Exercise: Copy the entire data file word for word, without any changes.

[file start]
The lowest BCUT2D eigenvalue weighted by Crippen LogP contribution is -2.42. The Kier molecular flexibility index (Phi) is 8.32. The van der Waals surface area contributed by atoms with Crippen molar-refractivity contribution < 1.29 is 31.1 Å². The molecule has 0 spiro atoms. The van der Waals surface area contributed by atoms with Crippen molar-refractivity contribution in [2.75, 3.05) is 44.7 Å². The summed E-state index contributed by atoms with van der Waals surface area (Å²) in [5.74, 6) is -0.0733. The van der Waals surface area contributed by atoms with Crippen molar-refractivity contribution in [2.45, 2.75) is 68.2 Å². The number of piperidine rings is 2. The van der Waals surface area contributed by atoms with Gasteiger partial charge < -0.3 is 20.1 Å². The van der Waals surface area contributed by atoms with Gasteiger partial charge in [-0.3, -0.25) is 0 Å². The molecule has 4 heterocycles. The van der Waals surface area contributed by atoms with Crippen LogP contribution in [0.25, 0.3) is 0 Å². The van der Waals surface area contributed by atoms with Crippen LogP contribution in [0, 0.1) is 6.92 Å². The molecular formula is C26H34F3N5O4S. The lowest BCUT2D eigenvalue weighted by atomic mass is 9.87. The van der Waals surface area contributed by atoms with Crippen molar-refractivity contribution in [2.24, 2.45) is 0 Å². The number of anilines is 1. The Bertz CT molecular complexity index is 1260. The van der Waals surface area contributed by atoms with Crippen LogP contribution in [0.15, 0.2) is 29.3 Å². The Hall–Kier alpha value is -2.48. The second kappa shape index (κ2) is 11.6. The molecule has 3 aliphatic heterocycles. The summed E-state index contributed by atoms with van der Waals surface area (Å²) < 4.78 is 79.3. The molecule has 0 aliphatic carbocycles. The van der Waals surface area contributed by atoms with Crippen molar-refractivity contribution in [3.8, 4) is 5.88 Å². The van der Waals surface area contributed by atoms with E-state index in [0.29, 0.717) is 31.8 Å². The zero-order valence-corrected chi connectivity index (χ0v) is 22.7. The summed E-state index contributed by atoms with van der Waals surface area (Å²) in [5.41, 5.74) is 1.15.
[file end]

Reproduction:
The lowest BCUT2D eigenvalue weighted by Crippen LogP contribution is -2.42. The Kier molecular flexibility index (Phi) is 8.32. The van der Waals surface area contributed by atoms with Crippen molar-refractivity contribution < 1.29 is 31.1 Å². The molecule has 0 spiro atoms. The van der Waals surface area contributed by atoms with Crippen molar-refractivity contribution in [2.75, 3.05) is 44.7 Å². The summed E-state index contributed by atoms with van der Waals surface area (Å²) in [5.74, 6) is -0.0733. The van der Waals surface area contributed by atoms with Crippen molar-refractivity contribution in [2.45, 2.75) is 68.2 Å². The number of piperidine rings is 2. The van der Waals surface area contributed by atoms with Gasteiger partial charge < -0.3 is 20.1 Å². The van der Waals surface area contributed by atoms with Gasteiger partial charge in [-0.3, -0.25) is 0 Å². The molecule has 4 heterocycles. The van der Waals surface area contributed by atoms with Crippen LogP contribution in [0.25, 0.3) is 0 Å². The van der Waals surface area contributed by atoms with Crippen LogP contribution in [0, 0.1) is 6.92 Å². The molecular formula is C26H34F3N5O4S. The lowest BCUT2D eigenvalue weighted by atomic mass is 9.87. The van der Waals surface area contributed by atoms with Crippen molar-refractivity contribution in [2.24, 2.45) is 0 Å². The number of anilines is 1. The Bertz CT molecular complexity index is 1260. The van der Waals surface area contributed by atoms with Crippen LogP contribution in [0.15, 0.2) is 29.3 Å². The Hall–Kier alpha value is -2.48. The second kappa shape index (κ2) is 11.6. The molecule has 3 aliphatic heterocycles. The summed E-state index contributed by atoms with van der Waals surface area (Å²) < 4.78 is 79.3. The molecule has 0 aliphatic carbocycles. The van der Waals surface area contributed by atoms with Crippen molar-refractivity contribution in [3.8, 4) is 5.88 Å². The van der Waals surface area contributed by atoms with E-state index in [0.29, 0.717) is 31.8 Å². The zero-order valence-corrected chi connectivity index (χ0v) is 22.7. The summed E-state index contributed by atoms with van der Waals surface area (Å²) in [5.41, 5.74) is 1.15.